Cash-strapped drivers who spread insurance premium payments over a year are being charged hundreds of pounds extra for cover.
The average annual cost of insurance is £583 if people pay it up front, but it rises by £309 to £892 if people pay monthly through the year.
Meanwhile, young motorists face much bigger mark-ups – possibly more than £500 – for spreading the cost of what can be extortionate premiums.
The research, which comes from Which? using data from GoCompare, found the increase is related to the APR interest charged when payments are paid monthly, which can be as much as 36 per cent.
Which? analysed the cheapest 15 deals available to three real people – a 59-year-old GP living in Kent, a 39-year-old London-based journalist and an 18-year-old leisure-centre worker living in Warwickshire.
The difference in price between car insurance policies paid in a lump sum and spread across months is growing larger – £309 this year up from around £200 at the start of 2019 (blue line), on average 53 per cent more than if they paid upfront (red line)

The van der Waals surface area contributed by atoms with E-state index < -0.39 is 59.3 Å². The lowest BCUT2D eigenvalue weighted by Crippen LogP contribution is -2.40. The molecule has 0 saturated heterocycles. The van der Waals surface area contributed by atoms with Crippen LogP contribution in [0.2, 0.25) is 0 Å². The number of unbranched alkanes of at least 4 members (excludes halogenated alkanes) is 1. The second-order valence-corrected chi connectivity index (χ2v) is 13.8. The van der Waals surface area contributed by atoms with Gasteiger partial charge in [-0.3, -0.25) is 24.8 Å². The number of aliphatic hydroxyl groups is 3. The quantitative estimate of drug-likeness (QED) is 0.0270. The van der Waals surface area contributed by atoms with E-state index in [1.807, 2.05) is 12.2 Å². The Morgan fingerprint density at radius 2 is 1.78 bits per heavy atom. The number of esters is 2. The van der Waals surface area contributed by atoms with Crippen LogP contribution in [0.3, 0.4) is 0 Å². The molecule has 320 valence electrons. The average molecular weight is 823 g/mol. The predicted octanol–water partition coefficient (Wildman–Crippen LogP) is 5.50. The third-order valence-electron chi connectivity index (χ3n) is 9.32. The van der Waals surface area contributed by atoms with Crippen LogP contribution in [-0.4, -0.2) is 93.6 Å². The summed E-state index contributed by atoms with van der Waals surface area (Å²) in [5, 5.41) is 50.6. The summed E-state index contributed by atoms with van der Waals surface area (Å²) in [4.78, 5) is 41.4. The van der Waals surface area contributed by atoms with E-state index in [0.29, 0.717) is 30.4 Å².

Motorists who spread their car insurance payments across the year in monthly installments are paying hundreds of pounds more a year, a study has found
The teenager faced the highest premiums and largest range of APR interest rates, ranging from 20.5-36.33 per cent.
The average extra cost for paying monthly for the 18-year-old was £459, which compared to £82 for the 39-year-old and but £41 for the 59-year-old.
Which? said First Central’s Premier Online policy charged an 18-year-old driver an interest rate of 36.32 per cent APR. In cash terms, this meant paying an extra £504 on top of an annual premium of £3,388.
City watchdogs at the Financial Conduct Authority (FCA) have repeatedly warned insurance companies that their interest rates on pay monthly drivers are ‘excessively high’.
The Which? Director of Policy and Advocacy, Rocio Concha, said: ‘Car insurance is a legal requirement for motorists – and yet those who can’t afford to pay in one go annually are often being penalised through unjustifiably high interest rates on their monthly repayments.
‘That isn’t right – and it’s now up to the financial regulator to outline an action plan to tackle the unfair costs of paying monthly for insurance.’